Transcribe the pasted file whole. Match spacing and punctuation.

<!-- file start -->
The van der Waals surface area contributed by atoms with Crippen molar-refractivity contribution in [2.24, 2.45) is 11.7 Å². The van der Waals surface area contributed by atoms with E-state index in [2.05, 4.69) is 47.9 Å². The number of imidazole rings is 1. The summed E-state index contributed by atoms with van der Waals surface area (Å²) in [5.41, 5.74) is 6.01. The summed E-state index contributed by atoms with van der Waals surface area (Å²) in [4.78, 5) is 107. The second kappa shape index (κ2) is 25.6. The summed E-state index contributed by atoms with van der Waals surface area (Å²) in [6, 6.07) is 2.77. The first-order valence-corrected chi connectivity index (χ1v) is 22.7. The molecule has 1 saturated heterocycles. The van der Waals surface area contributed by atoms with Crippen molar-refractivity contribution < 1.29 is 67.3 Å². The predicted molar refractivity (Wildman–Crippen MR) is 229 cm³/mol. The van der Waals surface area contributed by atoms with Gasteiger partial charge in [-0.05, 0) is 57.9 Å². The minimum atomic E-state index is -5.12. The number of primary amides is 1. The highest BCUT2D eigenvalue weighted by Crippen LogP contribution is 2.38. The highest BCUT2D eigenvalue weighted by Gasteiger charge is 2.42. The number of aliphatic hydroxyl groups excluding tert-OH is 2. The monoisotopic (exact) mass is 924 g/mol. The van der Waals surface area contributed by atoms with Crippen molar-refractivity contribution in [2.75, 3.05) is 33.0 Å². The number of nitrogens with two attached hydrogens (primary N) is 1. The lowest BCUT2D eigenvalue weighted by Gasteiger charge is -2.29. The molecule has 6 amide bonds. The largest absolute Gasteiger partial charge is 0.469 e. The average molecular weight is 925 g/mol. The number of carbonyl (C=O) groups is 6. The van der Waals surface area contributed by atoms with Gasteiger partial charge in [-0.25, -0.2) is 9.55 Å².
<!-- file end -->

The van der Waals surface area contributed by atoms with Crippen molar-refractivity contribution in [2.24, 2.45) is 11.7 Å². The van der Waals surface area contributed by atoms with E-state index in [2.05, 4.69) is 47.9 Å². The number of imidazole rings is 1. The summed E-state index contributed by atoms with van der Waals surface area (Å²) in [5.41, 5.74) is 6.01. The summed E-state index contributed by atoms with van der Waals surface area (Å²) in [4.78, 5) is 107. The second kappa shape index (κ2) is 25.6. The summed E-state index contributed by atoms with van der Waals surface area (Å²) in [6, 6.07) is 2.77. The first-order valence-corrected chi connectivity index (χ1v) is 22.7. The molecule has 1 saturated heterocycles. The van der Waals surface area contributed by atoms with Crippen molar-refractivity contribution < 1.29 is 67.3 Å². The predicted molar refractivity (Wildman–Crippen MR) is 229 cm³/mol. The van der Waals surface area contributed by atoms with Gasteiger partial charge in [-0.05, 0) is 57.9 Å². The minimum atomic E-state index is -5.12. The number of primary amides is 1. The highest BCUT2D eigenvalue weighted by Crippen LogP contribution is 2.38. The highest BCUT2D eigenvalue weighted by Gasteiger charge is 2.42. The number of aliphatic hydroxyl groups excluding tert-OH is 2. The monoisotopic (exact) mass is 924 g/mol. The van der Waals surface area contributed by atoms with Crippen molar-refractivity contribution in [2.75, 3.05) is 33.0 Å². The number of nitrogens with two attached hydrogens (primary N) is 1. The lowest BCUT2D eigenvalue weighted by Gasteiger charge is -2.29. The molecule has 6 amide bonds. The largest absolute Gasteiger partial charge is 0.469 e. The average molecular weight is 925 g/mol. The number of carbonyl (C=O) groups is 6. The van der Waals surface area contributed by atoms with Gasteiger partial charge in [-0.25, -0.2) is 9.55 Å².